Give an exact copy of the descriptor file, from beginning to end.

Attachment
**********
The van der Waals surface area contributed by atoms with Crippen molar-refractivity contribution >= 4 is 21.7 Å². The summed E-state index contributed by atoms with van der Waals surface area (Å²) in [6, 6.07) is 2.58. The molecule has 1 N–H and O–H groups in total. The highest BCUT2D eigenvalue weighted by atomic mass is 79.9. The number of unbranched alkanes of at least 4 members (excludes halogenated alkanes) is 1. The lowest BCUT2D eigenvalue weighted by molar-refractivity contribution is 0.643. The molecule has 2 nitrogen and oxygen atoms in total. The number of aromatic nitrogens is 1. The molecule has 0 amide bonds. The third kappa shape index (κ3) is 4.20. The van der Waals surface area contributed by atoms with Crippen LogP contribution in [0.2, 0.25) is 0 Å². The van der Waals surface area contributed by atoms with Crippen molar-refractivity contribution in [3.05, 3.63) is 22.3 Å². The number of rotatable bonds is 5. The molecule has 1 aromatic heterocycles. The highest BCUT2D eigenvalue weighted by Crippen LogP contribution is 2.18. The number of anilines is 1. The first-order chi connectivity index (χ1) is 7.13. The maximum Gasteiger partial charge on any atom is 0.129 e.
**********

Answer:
The van der Waals surface area contributed by atoms with Crippen molar-refractivity contribution >= 4 is 21.7 Å². The summed E-state index contributed by atoms with van der Waals surface area (Å²) in [6, 6.07) is 2.58. The molecule has 1 N–H and O–H groups in total. The highest BCUT2D eigenvalue weighted by atomic mass is 79.9. The number of unbranched alkanes of at least 4 members (excludes halogenated alkanes) is 1. The lowest BCUT2D eigenvalue weighted by molar-refractivity contribution is 0.643. The molecule has 2 nitrogen and oxygen atoms in total. The number of aromatic nitrogens is 1. The molecule has 0 amide bonds. The third kappa shape index (κ3) is 4.20. The van der Waals surface area contributed by atoms with Crippen LogP contribution in [0.2, 0.25) is 0 Å². The van der Waals surface area contributed by atoms with Crippen molar-refractivity contribution in [3.05, 3.63) is 22.3 Å². The number of rotatable bonds is 5. The molecule has 1 aromatic heterocycles. The highest BCUT2D eigenvalue weighted by Crippen LogP contribution is 2.18. The number of anilines is 1. The first-order chi connectivity index (χ1) is 7.13. The maximum Gasteiger partial charge on any atom is 0.129 e.